Solving the Holiday Staffing Conundrum
Plan to overstaff for each holiday your restaurant stays open. That’s the best way to keep your customers happy. Should the volume of diners dwindle, you can always send workers home early. Also, if you have more staff on hand, if one or two don’t show, you won’t be stranded.
Many restaurants close on Thanksgiving and Christmas Day eliminating some of the anxiety surrounding which employees should get time off. But the evening before each of those holidays also seems to be a popular time for families to dine out. In the context of this article, “holidays” include all four of those dates.
Lambrine Macejewski, business manager and co-founder of Cocina 214 in Winter Park, Florida, says her busy holiday season actually begins toward the end of September or in early October.
“The first year we were open we didn’t realize business would increase that early and we weren’t prepared,” says Macejewski. “Now we’re ready.”
Using the OpenTable system, the upscale Tex-Mex eating establishment takes reservations as far ahead as diners want to make them. This system makes booking very easy, prevents overbooking and provides a good history for past years, says Macejewski. It also gives her the information she needs so she can staff appropriately on the eves of Thanksgiving and Christmas.
Who Should Work?
Jason Chadwick, co-owner of Restaurant Rehab, a restaurant consulting business in Kansas City, recommends scheduling all your key employees on holidays. They effectively run the dining room and won’t make the same mistakes lesser-experienced staff might.
At the Wilshire Restaurant in Santa Monica, where modern California cuisine highlights the menu, workers can take time off around the holidays. Whoever asks earliest gets first consideration.
“Time off is also based on production,” says Clint Clausen, director of operations. “I will give a server with the highest sales days off over someone who has worked here for eight years, but has the lowest sales.”
Some establishments schedule workers for certain days throughout the year, so as an example Server A works every Monday, Wednesday and Friday. If a holiday falls on one of those days, she knows she’ll be working. If she wants to trade, that’s okay.
The last alternative allows for no time off during the holidays. This is typically how hotel restaurants handle staffing.
Is More Pay an Incentive?
“Usually the majority of the staff want to work because it’s a good time to make money,” says Chadwick.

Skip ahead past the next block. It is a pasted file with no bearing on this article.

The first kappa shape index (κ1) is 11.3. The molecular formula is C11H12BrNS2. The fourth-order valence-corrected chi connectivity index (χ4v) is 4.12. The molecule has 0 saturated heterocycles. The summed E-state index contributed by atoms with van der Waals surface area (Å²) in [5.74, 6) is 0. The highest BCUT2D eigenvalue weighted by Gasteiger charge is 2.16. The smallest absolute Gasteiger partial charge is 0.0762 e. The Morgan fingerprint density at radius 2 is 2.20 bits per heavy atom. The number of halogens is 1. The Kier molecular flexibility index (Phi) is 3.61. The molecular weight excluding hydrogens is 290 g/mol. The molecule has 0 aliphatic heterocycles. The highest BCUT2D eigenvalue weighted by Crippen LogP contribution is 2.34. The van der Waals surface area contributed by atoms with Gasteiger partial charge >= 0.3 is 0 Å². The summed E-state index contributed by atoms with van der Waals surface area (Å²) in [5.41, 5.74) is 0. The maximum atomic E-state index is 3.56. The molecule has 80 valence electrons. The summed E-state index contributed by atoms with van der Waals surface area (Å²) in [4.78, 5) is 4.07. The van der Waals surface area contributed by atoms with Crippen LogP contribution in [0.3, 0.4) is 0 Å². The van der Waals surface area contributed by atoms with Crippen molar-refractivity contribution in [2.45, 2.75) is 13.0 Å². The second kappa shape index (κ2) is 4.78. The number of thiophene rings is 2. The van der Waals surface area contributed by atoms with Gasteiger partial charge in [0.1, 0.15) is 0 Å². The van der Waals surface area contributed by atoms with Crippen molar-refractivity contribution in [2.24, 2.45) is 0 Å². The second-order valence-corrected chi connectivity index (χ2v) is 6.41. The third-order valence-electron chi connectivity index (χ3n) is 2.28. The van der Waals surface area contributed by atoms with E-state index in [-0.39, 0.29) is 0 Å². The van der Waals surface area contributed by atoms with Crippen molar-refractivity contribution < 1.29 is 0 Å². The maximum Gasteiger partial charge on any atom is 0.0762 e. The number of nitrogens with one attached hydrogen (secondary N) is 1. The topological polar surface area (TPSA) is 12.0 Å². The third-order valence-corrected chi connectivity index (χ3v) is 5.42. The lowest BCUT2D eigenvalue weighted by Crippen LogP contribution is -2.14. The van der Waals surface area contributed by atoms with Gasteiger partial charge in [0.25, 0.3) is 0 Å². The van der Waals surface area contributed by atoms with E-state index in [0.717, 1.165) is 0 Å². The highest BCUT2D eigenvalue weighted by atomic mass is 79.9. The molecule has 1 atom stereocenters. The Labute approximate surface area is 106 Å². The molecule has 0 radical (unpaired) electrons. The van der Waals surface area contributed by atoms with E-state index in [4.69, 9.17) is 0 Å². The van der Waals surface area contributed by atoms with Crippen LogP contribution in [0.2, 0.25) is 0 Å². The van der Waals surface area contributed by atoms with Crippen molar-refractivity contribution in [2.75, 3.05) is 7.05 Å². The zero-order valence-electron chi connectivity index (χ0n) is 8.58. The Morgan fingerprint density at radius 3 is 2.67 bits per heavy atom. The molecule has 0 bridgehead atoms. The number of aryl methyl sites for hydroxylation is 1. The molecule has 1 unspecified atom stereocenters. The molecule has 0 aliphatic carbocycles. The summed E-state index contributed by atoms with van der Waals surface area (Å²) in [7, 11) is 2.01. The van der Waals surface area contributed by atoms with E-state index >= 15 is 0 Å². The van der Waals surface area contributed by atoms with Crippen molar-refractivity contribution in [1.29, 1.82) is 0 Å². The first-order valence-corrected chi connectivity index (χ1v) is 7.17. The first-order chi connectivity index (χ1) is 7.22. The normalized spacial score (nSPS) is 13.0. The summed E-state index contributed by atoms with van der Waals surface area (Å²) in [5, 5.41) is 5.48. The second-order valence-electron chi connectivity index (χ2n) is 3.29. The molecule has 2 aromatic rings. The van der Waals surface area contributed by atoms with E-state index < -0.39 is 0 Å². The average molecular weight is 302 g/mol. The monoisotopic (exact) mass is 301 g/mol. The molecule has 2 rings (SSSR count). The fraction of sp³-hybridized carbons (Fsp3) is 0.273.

At the two restaurants at the Salish Lodge & Spa in Snoqualmie, Washington, if you work full time and you come in on a holiday then you earn eight hours paid time off (pto), says Shannon Galusha, culinary director for Seattle-based Columbia Hospitality, which oversees 15 properties throughout the West, including the Salish Lodge.
Even if the restaurant itself doesn’t pay extra for holidays, most diners feel the holiday spirit and in general tip better than normal.
Plan, Plan, and Plan
If you don’t know how many servers and hostesses you’ll need, do some research. Look at last year’s reservations to see which days and time slots consistently filled and which didn’t.
Tanya Chadwick, Jason’s wife and co-owner of Restaurant Rehab, says get in front of your scheduling for the end of the year now. Use all the avenues you can to let people know you’ll be open on Thanksgiving Eve, Thanksgiving, Christmas Eve, and Christmas.
“Reach out to those who made reservations with you last year and ask them to come back,” says Tanya. “Tell them what you’ll be serving so they can inform their party. This personal touch is sure to get you repeat customers.”
If you’re going to need extra help for the holidays, hire them now and get them trained, Tanya says. Don’t wait until the last minute when there’s very little time to train. Also if you employ college students in the summer, now’s the time to ask them to work the holidays.
“Whatever you do, be consistent. Don’t close early,” says Galusha who has 14 years of restaurant experience. “Customers return to your restaurant based on past experiences.”
By Heather Larson